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Study: Daily Wine Dose helps jog Seniors Memory

Posted: Monday, 27 October 2014 12:48

Study: Daily Wine Dose helps jog Seniors Memory

Oct 27: A new study by researchers from the Universities of Texas, Kentucky and Maryland in the US claims that seniors who drink moderately have a significantly better ability to recall memories of events than those who do not drink at all or who drink a lot more, according to scientists.

Researchers studied the habits of more than 660 people who completed surveys about their alcohol consumption pattern, took various neuropsychological tests and underwent MRI scans of their brains. Moderate alcohol consumption - up to two alcohol beverages a day, amongst those over 60 was found to preserve the region of the brain responsible for memory and cognition. However, younger people considered light or moderate drinkers do not benefit in the same way, the study reports.

Brian Downer, lead author of the report, said the amount that people drank in middle age had no bearing on their cognitive functions when they got older. "This may be due to the fact that adults who are able to continue consuming alcohol into old age are healthier, and therefore have higher cognition and larger regional brain volumes than people who had to decrease their alcohol consumption due to unfavourable health outcomes,” he added.

This study also utilized data from the well-known Framingham Heart Study to examine the relationship between midlife and late-life alcohol consumption, cognitive functioning, and regional brain volumes among older adults without having dementia or any history of abusing alcohol. The results from multiple linear regression models indicate that in the late life, but not midlife, alcohol consumption status is associated with episodic memory and hippocampal volume.

Compared to late life abstainers, moderate consumers had larger hippocampal volume, and light consumers had higher episodic memory. The differences in episodic memory according to late life alcohol consumption status were no longer significant when hippocampal volume was included in the regression model. The findings from this study provide new evidence that hippocampal volume may contribute to the observed differences in episodic memory among older adults and late life alcohol consumption status.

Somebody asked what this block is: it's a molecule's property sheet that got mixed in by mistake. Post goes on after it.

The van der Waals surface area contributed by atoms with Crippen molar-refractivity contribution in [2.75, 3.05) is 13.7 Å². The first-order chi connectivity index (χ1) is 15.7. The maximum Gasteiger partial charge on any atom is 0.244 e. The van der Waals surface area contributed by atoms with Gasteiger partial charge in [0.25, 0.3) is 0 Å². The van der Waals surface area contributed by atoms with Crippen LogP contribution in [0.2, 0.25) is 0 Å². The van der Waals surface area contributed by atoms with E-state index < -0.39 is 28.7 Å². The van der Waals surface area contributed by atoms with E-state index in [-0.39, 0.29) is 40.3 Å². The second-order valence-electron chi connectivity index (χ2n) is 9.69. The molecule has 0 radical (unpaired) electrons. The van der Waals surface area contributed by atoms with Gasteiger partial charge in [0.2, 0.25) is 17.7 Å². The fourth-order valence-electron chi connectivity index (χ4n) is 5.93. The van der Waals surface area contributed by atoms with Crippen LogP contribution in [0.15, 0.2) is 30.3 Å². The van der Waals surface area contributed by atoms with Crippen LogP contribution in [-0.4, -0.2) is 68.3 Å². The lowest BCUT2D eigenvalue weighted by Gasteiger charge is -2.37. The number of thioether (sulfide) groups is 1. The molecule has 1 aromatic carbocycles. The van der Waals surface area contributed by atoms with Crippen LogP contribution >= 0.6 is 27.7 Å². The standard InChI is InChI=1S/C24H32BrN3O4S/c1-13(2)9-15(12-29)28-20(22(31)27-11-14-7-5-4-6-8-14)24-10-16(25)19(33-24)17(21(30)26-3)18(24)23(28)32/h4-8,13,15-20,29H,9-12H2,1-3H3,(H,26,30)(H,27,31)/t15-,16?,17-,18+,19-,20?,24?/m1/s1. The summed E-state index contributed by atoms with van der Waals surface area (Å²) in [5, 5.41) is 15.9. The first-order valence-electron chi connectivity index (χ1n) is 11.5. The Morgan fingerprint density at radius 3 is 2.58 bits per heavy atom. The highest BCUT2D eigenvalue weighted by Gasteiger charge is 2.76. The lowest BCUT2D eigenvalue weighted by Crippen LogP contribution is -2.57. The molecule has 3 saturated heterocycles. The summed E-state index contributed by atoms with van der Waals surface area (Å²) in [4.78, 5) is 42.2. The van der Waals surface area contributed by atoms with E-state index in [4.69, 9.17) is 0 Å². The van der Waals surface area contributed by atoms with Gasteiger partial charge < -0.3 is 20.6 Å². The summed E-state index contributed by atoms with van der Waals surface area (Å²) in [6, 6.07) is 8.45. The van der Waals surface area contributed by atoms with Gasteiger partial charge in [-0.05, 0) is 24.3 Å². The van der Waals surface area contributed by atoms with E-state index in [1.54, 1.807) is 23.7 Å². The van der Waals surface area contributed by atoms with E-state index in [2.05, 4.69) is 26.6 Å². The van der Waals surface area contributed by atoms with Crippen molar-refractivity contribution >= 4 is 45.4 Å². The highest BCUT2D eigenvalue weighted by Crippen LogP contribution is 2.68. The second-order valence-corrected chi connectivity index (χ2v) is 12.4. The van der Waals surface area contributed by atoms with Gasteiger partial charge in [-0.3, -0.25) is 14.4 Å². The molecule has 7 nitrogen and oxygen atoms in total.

“Patients who were light alcohol consumers during late life had significantly higher episodic memory compared to late life abstainers, whereas no significant differences between moderate and heavy alcohol consumers were detected compared to abstainers.”

The study also found that most people drank less in old age than in middle age and that middle-aged men are more likely than middle-aged women to drink heavily. Those aged over 60 who did not drink at all were less likely to have gone through higher education and were also less likely to have smoked when younger, according to the Study.

Even though moderate alcohol intake of two or three drinks per day was linked to improved memory, the study author Faika Zanjani, an associate professor of behavioral and community health at the University of Maryland, does not recommend exceeding the standard one-drink-a-day advice. “We constantly recommend that people not consume more than one drink a day. So when we actually find benefits for the moderate level, we’re pretty surprised. In fact, downing more than one a day is generally considered a little bit dangerous from a disease perspective, she told Yahoo Health.

The findings were published in the American Journal of Alzheimer's Disease and Other Dementias.

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